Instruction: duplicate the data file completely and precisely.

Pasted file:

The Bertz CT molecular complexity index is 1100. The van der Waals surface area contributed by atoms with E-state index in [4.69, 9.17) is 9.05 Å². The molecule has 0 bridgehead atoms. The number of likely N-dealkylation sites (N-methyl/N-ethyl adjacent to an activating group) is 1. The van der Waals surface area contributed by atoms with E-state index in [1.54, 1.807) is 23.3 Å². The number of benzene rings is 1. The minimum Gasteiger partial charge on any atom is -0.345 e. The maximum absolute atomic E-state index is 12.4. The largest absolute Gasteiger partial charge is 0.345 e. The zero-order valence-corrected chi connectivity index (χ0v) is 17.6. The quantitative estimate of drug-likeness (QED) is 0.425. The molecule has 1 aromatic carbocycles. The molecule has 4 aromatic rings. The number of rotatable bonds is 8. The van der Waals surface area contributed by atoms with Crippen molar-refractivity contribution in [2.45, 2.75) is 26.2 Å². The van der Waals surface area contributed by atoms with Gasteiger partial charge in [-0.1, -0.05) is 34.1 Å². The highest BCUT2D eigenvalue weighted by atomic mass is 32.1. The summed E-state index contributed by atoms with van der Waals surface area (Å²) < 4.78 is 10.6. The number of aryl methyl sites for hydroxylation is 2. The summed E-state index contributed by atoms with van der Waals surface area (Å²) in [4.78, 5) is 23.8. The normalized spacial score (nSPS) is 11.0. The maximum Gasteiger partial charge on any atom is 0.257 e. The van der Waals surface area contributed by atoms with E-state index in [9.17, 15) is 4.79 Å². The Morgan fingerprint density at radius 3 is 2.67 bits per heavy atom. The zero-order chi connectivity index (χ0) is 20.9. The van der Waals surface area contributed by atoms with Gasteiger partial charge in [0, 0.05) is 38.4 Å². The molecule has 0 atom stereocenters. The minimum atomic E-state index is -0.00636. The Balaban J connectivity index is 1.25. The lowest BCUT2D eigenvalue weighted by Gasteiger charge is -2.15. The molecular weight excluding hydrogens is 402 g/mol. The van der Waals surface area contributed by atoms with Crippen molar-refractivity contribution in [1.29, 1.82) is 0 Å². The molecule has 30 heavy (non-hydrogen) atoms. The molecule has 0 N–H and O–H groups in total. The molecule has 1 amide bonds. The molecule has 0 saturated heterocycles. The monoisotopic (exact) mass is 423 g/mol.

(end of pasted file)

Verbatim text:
The Bertz CT molecular complexity index is 1100. The van der Waals surface area contributed by atoms with E-state index in [4.69, 9.17) is 9.05 Å². The molecule has 0 bridgehead atoms. The number of likely N-dealkylation sites (N-methyl/N-ethyl adjacent to an activating group) is 1. The van der Waals surface area contributed by atoms with E-state index in [1.54, 1.807) is 23.3 Å². The number of benzene rings is 1. The minimum Gasteiger partial charge on any atom is -0.345 e. The maximum absolute atomic E-state index is 12.4. The largest absolute Gasteiger partial charge is 0.345 e. The zero-order valence-corrected chi connectivity index (χ0v) is 17.6. The quantitative estimate of drug-likeness (QED) is 0.425. The molecule has 1 aromatic carbocycles. The molecule has 4 aromatic rings. The number of rotatable bonds is 8. The van der Waals surface area contributed by atoms with Crippen molar-refractivity contribution in [2.45, 2.75) is 26.2 Å². The van der Waals surface area contributed by atoms with Gasteiger partial charge in [-0.1, -0.05) is 34.1 Å². The highest BCUT2D eigenvalue weighted by atomic mass is 32.1. The summed E-state index contributed by atoms with van der Waals surface area (Å²) < 4.78 is 10.6. The number of aryl methyl sites for hydroxylation is 2. The summed E-state index contributed by atoms with van der Waals surface area (Å²) in [4.78, 5) is 23.8. The normalized spacial score (nSPS) is 11.0. The maximum Gasteiger partial charge on any atom is 0.257 e. The van der Waals surface area contributed by atoms with E-state index in [9.17, 15) is 4.79 Å². The Morgan fingerprint density at radius 3 is 2.67 bits per heavy atom. The zero-order chi connectivity index (χ0) is 20.9. The van der Waals surface area contributed by atoms with Gasteiger partial charge in [0, 0.05) is 38.4 Å². The molecule has 0 atom stereocenters. The minimum atomic E-state index is -0.00636. The Balaban J connectivity index is 1.25. The lowest BCUT2D eigenvalue weighted by Gasteiger charge is -2.15. The molecular weight excluding hydrogens is 402 g/mol. The van der Waals surface area contributed by atoms with Crippen molar-refractivity contribution in [1.29, 1.82) is 0 Å². The molecule has 30 heavy (non-hydrogen) atoms. The molecule has 0 N–H and O–H groups in total. The molecule has 1 amide bonds. The molecule has 0 saturated heterocycles. The monoisotopic (exact) mass is 423 g/mol.